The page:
However, if you use innovation as a guide (Google "Oruktor Amphibolos"), "Great Men" are produced by their society, they are products of their time. If it wasn't Lenin, it would have been somebody else. Recall the Reds beat the Whites in the Russian civil war, despite the USA, Japan, others helping the Whites, so the 'time was ripe' for a communist takeover. Plus the Russian peasants understood collectivism (communism) not unlike today's American sheeple.

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But even before that, it's arguably the case that without Helmuth von Moltke there would have been no WWI (and therefore no Bolshevik revolution, no Hitler, and no WWII).

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"skeptical that history is wrought only by "great" men." Perhaps, and like many conjectures, unfalsifiable.

BUT, it's impossible to wave away assertions like "No Hitler, no Holocaust." For the holocaust didn't really become inevitable until the Wannsee Conference in Jan. 1942, and it wouldn't have happened if Hitler hadn't ordered it.

Would the Weimar Republic have collapsed anyway, and been replaced by a different authoritative government if Hitler had been killed in WWI? Perhaps, perhaps probably. And perhaps WWII as well. But, the holocaust was hardly inevitable, and while a more rational fuhrer might still have used Jew-hatred for political purposes, a more rational fuhrer would never have ordered this senseless slaughter.

Or have invaded the USSR, for that matter.

There was a genocide in Armenia despite Hitler not being there. Hitler didn't create the Holodomor or the Cultural Revolution. Hitler wasn't a member of the Khmer Rouge, nor has Hitler kept three generations of totalitarian rulers in power in North Korea.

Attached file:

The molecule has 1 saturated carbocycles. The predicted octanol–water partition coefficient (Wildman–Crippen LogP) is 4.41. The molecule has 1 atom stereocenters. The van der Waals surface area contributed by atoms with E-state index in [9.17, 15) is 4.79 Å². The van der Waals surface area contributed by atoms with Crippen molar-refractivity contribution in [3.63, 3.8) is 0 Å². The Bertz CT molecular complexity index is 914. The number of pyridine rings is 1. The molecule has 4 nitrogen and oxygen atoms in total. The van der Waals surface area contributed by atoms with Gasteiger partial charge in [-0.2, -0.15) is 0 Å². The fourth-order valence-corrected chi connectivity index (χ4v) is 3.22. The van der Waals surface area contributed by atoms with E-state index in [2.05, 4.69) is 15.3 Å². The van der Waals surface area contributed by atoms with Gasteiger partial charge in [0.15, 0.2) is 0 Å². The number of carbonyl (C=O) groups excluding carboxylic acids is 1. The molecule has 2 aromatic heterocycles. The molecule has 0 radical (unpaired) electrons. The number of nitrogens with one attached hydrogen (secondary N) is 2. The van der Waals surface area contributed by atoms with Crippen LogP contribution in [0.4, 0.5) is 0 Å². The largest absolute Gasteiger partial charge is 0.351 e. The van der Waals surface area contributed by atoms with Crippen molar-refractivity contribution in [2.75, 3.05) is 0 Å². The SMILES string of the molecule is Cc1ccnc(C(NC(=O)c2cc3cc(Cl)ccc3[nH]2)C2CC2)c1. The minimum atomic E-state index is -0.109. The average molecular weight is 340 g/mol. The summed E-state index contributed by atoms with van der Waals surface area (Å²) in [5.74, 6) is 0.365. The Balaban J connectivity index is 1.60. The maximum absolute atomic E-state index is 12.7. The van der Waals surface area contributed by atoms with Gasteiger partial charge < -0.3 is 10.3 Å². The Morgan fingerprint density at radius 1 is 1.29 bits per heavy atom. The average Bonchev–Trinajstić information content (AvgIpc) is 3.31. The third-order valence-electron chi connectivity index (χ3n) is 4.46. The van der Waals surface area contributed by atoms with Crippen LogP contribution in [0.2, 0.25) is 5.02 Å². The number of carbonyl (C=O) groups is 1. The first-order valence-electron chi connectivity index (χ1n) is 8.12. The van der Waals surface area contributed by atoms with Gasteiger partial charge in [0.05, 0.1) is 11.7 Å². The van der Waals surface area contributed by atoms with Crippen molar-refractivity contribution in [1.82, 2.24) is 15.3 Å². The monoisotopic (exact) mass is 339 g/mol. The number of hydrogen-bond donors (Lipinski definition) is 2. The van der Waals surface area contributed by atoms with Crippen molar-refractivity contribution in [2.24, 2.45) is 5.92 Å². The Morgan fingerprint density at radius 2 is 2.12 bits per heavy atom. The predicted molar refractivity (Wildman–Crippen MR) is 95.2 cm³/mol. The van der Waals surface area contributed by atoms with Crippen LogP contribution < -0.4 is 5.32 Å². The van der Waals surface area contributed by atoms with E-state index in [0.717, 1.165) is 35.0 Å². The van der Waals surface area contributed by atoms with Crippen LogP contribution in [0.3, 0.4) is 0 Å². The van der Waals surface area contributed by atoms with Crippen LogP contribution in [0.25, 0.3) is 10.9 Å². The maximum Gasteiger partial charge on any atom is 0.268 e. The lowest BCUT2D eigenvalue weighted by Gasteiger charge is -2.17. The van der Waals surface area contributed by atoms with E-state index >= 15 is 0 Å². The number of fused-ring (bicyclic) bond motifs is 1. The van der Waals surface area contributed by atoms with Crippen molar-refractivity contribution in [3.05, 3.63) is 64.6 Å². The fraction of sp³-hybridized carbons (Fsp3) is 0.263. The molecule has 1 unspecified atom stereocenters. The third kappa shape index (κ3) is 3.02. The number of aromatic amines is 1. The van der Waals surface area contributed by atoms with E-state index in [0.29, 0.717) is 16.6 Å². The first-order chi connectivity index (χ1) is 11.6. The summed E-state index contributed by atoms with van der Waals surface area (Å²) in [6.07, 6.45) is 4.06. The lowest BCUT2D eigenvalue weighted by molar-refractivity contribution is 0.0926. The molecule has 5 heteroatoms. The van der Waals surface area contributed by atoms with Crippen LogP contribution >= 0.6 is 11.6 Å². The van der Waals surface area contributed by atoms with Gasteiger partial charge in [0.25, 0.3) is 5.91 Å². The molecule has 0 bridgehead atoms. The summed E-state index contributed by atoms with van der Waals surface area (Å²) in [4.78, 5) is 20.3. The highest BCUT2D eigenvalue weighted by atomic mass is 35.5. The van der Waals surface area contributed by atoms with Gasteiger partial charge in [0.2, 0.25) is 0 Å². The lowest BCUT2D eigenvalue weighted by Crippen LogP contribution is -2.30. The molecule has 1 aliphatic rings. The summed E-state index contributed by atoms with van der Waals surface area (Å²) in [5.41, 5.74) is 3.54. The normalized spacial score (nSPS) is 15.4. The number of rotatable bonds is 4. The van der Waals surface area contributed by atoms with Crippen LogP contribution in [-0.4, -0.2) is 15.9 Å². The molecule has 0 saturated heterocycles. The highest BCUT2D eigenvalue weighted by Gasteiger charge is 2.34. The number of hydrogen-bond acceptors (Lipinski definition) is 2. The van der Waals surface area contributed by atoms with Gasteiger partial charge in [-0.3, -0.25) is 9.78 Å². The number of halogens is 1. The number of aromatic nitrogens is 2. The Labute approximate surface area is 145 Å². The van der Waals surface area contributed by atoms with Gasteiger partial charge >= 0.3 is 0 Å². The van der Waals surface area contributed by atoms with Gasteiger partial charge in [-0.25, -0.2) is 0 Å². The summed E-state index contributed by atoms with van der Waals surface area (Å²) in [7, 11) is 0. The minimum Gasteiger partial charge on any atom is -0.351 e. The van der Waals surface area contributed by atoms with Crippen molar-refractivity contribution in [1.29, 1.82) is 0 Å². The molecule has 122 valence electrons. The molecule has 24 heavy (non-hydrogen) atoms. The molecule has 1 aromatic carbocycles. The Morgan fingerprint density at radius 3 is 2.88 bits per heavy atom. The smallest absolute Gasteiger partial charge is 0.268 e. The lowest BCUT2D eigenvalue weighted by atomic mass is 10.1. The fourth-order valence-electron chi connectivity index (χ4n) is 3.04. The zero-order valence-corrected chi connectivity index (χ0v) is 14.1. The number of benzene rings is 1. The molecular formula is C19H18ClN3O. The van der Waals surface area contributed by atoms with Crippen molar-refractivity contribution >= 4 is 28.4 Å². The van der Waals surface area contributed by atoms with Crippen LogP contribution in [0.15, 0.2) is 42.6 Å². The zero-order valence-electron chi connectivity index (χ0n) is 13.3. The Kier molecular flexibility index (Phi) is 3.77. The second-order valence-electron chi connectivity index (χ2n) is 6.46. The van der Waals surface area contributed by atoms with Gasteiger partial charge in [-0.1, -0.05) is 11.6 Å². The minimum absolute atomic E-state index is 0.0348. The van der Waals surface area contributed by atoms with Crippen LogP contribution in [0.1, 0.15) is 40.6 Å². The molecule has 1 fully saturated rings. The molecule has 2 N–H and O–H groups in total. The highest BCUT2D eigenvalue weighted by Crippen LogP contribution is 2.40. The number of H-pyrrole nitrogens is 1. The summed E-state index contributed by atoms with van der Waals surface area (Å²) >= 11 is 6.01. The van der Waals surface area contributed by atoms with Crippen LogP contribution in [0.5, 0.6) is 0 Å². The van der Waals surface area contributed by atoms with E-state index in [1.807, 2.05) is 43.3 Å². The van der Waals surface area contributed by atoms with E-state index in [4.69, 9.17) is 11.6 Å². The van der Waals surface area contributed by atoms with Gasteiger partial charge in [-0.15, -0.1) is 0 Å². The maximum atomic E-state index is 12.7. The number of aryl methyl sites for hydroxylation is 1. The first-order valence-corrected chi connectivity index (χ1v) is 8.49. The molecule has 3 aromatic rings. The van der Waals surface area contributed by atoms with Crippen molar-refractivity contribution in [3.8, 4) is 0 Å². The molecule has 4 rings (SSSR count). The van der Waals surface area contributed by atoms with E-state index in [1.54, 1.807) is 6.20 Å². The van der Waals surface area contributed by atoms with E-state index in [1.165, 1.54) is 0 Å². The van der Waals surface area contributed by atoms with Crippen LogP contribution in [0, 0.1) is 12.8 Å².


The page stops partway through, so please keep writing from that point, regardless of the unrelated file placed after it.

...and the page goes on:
My point being, it's meaningless to say "no Hitler, no Holocaust." Lots of different factors can bring someone like Hitler to power, where they can cause something like the Holocaust.

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But anti-Semitism was a powerful political tool, for someone else if Hitler hadn't been there. Where it would have led we can't know, of course, but where it did lead is at least a clue.

Besides, what do you posit as the limit of rationality? What other things would a "more rational" fuhrer not have done?

Was an attempt to seize the Caucasus really irrational?

The counterfactual is useful here. Could Hitler have *prevented* the Holocaust by ordering that no Jews be killed? If the answer is yes, then we also have to assign a significant amount of value to a great man.

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These historical what ifs, always remind me of the Dune series.

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Perhaps but you might want to check out a German documentary called The Unknown Soldier (Der unbechenten Soldaten -- probably grossly misspelled). One of the interesting revelation was that there really was not any strong pressure by Hitler and the Nazi regime for many of the attroscities committed by the military. The officers that engaged in what we all take to be the NAZI party line did not really see any particular advancement over those officers who did not follow along.

Seems that perhaps the better way to view Hitler here is as someone who sort of showed everyone the door but never really required anyone to go through it. Those that did did so for their own reasons.